Wednesday, 17 March 2010

Katya Kabanova, English National Opera, 15 March 2010

(sung in English)

The Coliseum

Katerina Kabanova – Patricia Racette
Marfa Kabanicha – Susan Bickley
Varvara – Anna Grevelius
Boris Grigoryevich – Stuart Skelton
Vanya Kudrjas – Alfie Boe
Tikhon Ivanich Kabanov – John Graham-Hall
Dikoy – Clive Bayley
Kuligin – Nicholas Folwell

David Alden (director)
Charles Edwards (set designs)
Jon Morrell (costumes)
Adam Silverman (lighting)
Maxine Braham (movement)

Orchestra and Chorus of the English National Opera
Mark Wigglesworth (conductor)

What a week for Janáček in London, with Katya Kabanova opening here at the Coliseum, and Covent Garden’s revival of The Cunning Little Vixen opening on Friday! It is a pity, both in itself and for the sake of contrast, that the latter will be sung in English, but let us remain with ENO for the moment. One misses the Czech, even if one does not understand it: for music so dependent upon the language’s speech rhythms, it would be vain to pretend that there is not significant loss. The translation employed is on the plain side too. Still, there is far more justification on ENO’s part; opera in the vernacular is, after all, the company’s raison d’être.

David Alden’s powerful Jenůfa for the same company is succeeded by a successful, if not quite unforgettable Katya. There seems to be no particular Konzept, but an approach not significantly different from the earlier production highlights the nasty claustrophobia of the community: vaguely the time of composition, I think, but not distant from the ‘original’ setting. More than once, I thought of Peter Grimes, though Janáček’s opera is of course the superior work. What Alden manages to do is to stress the nature of what is, as ever with Janáček, akin to a spoken play, and to a considerable extent permit the story to tell itself. There is no distracting folksiness, quite out of place in this work; instead, there is a degree of abstraction, for which Charles Edwards’s stunning set designs and Adam Silverman’s equally stunning lighting must receive a great deal of credit. Deep shadows are cast throughout and the contrast between those of Katya and Varvara in the Kabanicha’s house, is telling, likewise the way in which they merge to form a single figure at prayer (even though neither of the characters is praying on stage). The starkness of the sets shading from grey into darkness packs a powerful dramatic punch, even if it means that the house is unfeasibly large and minimalist. The icon on the wall does its job, though, and it is a powerful moment when its owner turns it around, so that it will not see what she is about to get up to with Dikoy: a properly sado-masochistic, alcohol-fuelled relationship with a history, but never wearyingly explicit. Nevertheless, I could not help wondering: is Alden becoming, or has he already become, something of a conservative? Not that it especially matters, but there is nothing provocative here.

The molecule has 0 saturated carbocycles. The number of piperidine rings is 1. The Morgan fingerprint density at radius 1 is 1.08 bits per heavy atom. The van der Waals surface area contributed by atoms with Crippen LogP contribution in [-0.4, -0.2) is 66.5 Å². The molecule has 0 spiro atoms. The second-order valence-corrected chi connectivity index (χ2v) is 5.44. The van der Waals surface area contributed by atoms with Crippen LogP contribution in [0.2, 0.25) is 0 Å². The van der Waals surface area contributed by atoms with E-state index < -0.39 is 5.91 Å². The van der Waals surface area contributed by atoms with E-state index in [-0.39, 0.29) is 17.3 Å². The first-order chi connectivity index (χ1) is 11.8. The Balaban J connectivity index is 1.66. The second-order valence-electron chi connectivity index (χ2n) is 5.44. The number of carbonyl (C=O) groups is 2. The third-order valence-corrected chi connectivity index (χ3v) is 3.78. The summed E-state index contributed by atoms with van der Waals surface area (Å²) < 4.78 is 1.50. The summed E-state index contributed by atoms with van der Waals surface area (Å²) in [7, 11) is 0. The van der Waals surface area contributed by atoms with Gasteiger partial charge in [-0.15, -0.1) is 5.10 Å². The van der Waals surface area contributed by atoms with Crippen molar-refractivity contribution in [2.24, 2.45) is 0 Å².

Mark Wigglesworth impresses in the pit. The opening bars were slower, more Romantically yearning than I can recall hearing, and he certainly exerts command over the generally fine ENO orchestra (a few slips aside). The razor-sharp rhythms that Sir Charles Mackerras brings to the composer were not always quite there, but this remained a creditable performance. For whatever reason, Janáček seems to bring out the best in the company. And who would complain about that?

I wondered to begin with about Patricia Racette, her opening lines proving somewhat tremulous. But she inhabited the role of Katya, made us sympathise, drew us in, and led us to the final tragedy. Her acting and singing were as one, so to concern oneself too much with odd vocal imperfections is arguably to miss the point. Her diction varied, however, and in this, she was not alone – a particular issue for me, given that the titles were not visible from my seat. (Again, if one cannot hear every word clearly, why not sing in the original language, and permit the sounds at least to be correct? And is not the provision of titles an admission of defeat?) There are no such problems however with Susan Bickley’s magnificent Kabanicha. In many ways, this is not a rewarding role; one can only guess at what has made her the way she is, given the lack of even the slightest glimmer of humanity. This is not the Kostelnička. (Perhaps she once too was a Katya? Who knows?) But her stentorian malevolence can rarely if ever have been so searingly portrayed as here. Felicity Palmer was equally fine last time at Covent Garden. Both artists elicited a terrifying chill upon the apparently unmoved thanking of friends and neighbours for their kindness. Anna Grevelius and Alfie Boe made for a splendid pair of successful lovers; their carefree attitude contrasted strongly with the twin complexities of Katya and Boris, whose vacillation Stuart Skelton captured to a tee. John Graham-Hall’s mess – in a positive sense! – of a Tikhon was exemplary: it is no easy thing to portray weakness on stage without resorting to caricature. Clive Bayley’s Dikoy seemed, not unreasonably, to have stepped straight out of Mussorgsky’s catalogue of mendicants: no subtlety there, but it is not clear that the role invites subtlety.

And thank goodness ENO had the dramatic integrity to present the work without intervals! To have to repair to the bar between acts is utterly unwarranted, yet all too often financial reasons seem to win out. To remain in the theatre throughout makes for the requisite intensity of experience, despite audience chattering that too often endured into the dramatic presentation. (Coughers, I regret to say, were out in strength, nowhere more so than a few bars in.)

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